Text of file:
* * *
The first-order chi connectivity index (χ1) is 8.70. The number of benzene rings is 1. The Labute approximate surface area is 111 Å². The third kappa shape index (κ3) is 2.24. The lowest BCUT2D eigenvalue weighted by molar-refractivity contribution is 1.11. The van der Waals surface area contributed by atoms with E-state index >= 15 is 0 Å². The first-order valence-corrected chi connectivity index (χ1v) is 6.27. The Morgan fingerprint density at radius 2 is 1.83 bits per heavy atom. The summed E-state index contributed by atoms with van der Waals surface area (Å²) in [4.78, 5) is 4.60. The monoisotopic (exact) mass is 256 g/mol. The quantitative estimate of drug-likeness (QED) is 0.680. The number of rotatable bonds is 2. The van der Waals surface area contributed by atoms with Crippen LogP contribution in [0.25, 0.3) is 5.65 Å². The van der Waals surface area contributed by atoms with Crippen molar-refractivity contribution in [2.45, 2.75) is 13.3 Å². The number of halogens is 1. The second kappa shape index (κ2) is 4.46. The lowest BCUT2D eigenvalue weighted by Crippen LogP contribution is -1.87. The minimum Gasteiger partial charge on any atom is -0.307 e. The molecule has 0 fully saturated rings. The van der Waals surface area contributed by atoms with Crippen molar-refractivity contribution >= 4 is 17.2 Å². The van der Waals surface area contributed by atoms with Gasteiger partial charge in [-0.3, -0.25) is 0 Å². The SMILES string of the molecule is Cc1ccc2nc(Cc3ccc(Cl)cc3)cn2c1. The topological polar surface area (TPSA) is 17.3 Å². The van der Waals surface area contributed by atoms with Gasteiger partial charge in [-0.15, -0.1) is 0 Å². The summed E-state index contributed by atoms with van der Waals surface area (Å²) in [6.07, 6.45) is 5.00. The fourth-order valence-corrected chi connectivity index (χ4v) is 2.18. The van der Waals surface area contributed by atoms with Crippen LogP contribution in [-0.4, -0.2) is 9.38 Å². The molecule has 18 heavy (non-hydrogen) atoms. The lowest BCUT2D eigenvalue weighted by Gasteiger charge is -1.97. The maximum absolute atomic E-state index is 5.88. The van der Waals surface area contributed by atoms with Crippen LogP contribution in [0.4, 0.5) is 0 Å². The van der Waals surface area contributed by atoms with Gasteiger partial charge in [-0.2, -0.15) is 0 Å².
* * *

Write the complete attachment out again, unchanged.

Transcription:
The first-order chi connectivity index (χ1) is 8.70. The number of benzene rings is 1. The Labute approximate surface area is 111 Å². The third kappa shape index (κ3) is 2.24. The lowest BCUT2D eigenvalue weighted by molar-refractivity contribution is 1.11. The van der Waals surface area contributed by atoms with E-state index >= 15 is 0 Å². The first-order valence-corrected chi connectivity index (χ1v) is 6.27. The Morgan fingerprint density at radius 2 is 1.83 bits per heavy atom. The summed E-state index contributed by atoms with van der Waals surface area (Å²) in [4.78, 5) is 4.60. The monoisotopic (exact) mass is 256 g/mol. The quantitative estimate of drug-likeness (QED) is 0.680. The number of rotatable bonds is 2. The van der Waals surface area contributed by atoms with Crippen LogP contribution in [0.25, 0.3) is 5.65 Å². The van der Waals surface area contributed by atoms with Crippen molar-refractivity contribution in [2.45, 2.75) is 13.3 Å². The number of halogens is 1. The second kappa shape index (κ2) is 4.46. The lowest BCUT2D eigenvalue weighted by Crippen LogP contribution is -1.87. The minimum Gasteiger partial charge on any atom is -0.307 e. The molecule has 0 fully saturated rings. The van der Waals surface area contributed by atoms with Crippen molar-refractivity contribution >= 4 is 17.2 Å². The van der Waals surface area contributed by atoms with Gasteiger partial charge in [-0.3, -0.25) is 0 Å². The SMILES string of the molecule is Cc1ccc2nc(Cc3ccc(Cl)cc3)cn2c1. The topological polar surface area (TPSA) is 17.3 Å². The van der Waals surface area contributed by atoms with Gasteiger partial charge in [-0.15, -0.1) is 0 Å². The summed E-state index contributed by atoms with van der Waals surface area (Å²) in [6.07, 6.45) is 5.00. The fourth-order valence-corrected chi connectivity index (χ4v) is 2.18. The van der Waals surface area contributed by atoms with Crippen LogP contribution in [-0.4, -0.2) is 9.38 Å². The molecule has 18 heavy (non-hydrogen) atoms. The lowest BCUT2D eigenvalue weighted by Gasteiger charge is -1.97. The maximum absolute atomic E-state index is 5.88. The van der Waals surface area contributed by atoms with Crippen LogP contribution in [0.4, 0.5) is 0 Å². The van der Waals surface area contributed by atoms with Gasteiger partial charge in [-0.2, -0.15) is 0 Å².